Ostiguy Recovery High School A Model For Future Schools

Ostiguy Recovery High School A Model For Future Schools

By Victoria Kim 10/12/15

Why aren't more recovery high schools being opened?

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High schools designed for students in recovery from drug or alcohol abuse have been around since the late '70s. As of 2014, there were about only 35 recovery high schools in operation in the United States. But states like Massachusetts have dedicated millions in funding to open more amid the nation’s opioid crisis.

The William J. Ostiguy Recovery High School in Boston is an oft-cited model of a recovery high school. Settled on two floors of an office building, the school is open year round, allowing students to enroll at any time. The staff of 15 works with an average of 30 students, ages 14 to 21, all in recovery from drug or alcohol abuse.

Like any high school, Ostiguy is focused on academics, but provides certain resources, like small classes and a substance abuse counselor with whom students work to develop an individual recovery plan, to help build a foundation for long-term recovery.

The sense of community that one could only experience at a recovery high school is a key part of its success.

“Ostiguy taught me that not everyone gets high, because the people in this school are all sober and in recovery,” said Devin Rich, who enrolled after his second overdose. “So it gave me a network of people who both understood what I was going through but also just people that I could hang out with and spend time with, without having to worry about them using around me.”

Seventy-five percent of students at Ostiguy maintained sobriety for the entire 2012-13 school year, according to the school. About 80% of Ostiguy graduates enroll in college, while many maintain long-term sobriety.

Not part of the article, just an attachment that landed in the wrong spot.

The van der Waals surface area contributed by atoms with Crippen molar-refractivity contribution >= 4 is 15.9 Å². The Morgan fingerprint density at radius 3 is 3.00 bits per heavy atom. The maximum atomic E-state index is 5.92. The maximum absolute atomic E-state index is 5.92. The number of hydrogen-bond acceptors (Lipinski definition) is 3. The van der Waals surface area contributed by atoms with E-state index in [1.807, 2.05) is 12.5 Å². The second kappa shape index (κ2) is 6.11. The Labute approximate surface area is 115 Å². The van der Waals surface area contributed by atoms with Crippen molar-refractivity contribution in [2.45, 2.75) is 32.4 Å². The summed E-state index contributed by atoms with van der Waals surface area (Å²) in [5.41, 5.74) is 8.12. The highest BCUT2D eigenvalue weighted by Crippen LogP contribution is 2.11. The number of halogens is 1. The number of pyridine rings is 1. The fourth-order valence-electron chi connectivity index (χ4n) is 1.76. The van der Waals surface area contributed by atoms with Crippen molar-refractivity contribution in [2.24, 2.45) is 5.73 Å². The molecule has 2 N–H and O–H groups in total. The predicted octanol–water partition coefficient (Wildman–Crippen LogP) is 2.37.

If a student relapses, they must leave school for treatment. But the school’s counselors continue to work with them and their families to focus on appropriate treatment and revise their recovery plans as needed. John McCarthy, Ostiguy’s recovery counselor, sees relapse as a “positive learning opportunity” rather than a screw-up.

“All too often people in recovery in general, not just kids, will convince themselves that once a relapse happens they might as well go all out because they’ve already quote-unquote screwed up. And that’s really unfortunate, because a relapse does not have to be like that,” he told Learning Lab.

Roughly $3.1 million of the state budget recently signed by Gov. Charlie Baker would go to recovery high schools, $1 million of that is allocated for establishing at least two new schools.

Ostiguy is one of four publicly funded recovery high schools in Massachusetts; a new school is scheduled to open in Worcester this fall.

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Victoria is interested in anything that has to do with how mind-altering substances impact society. Find Victoria on LinkedIn or Tumblr

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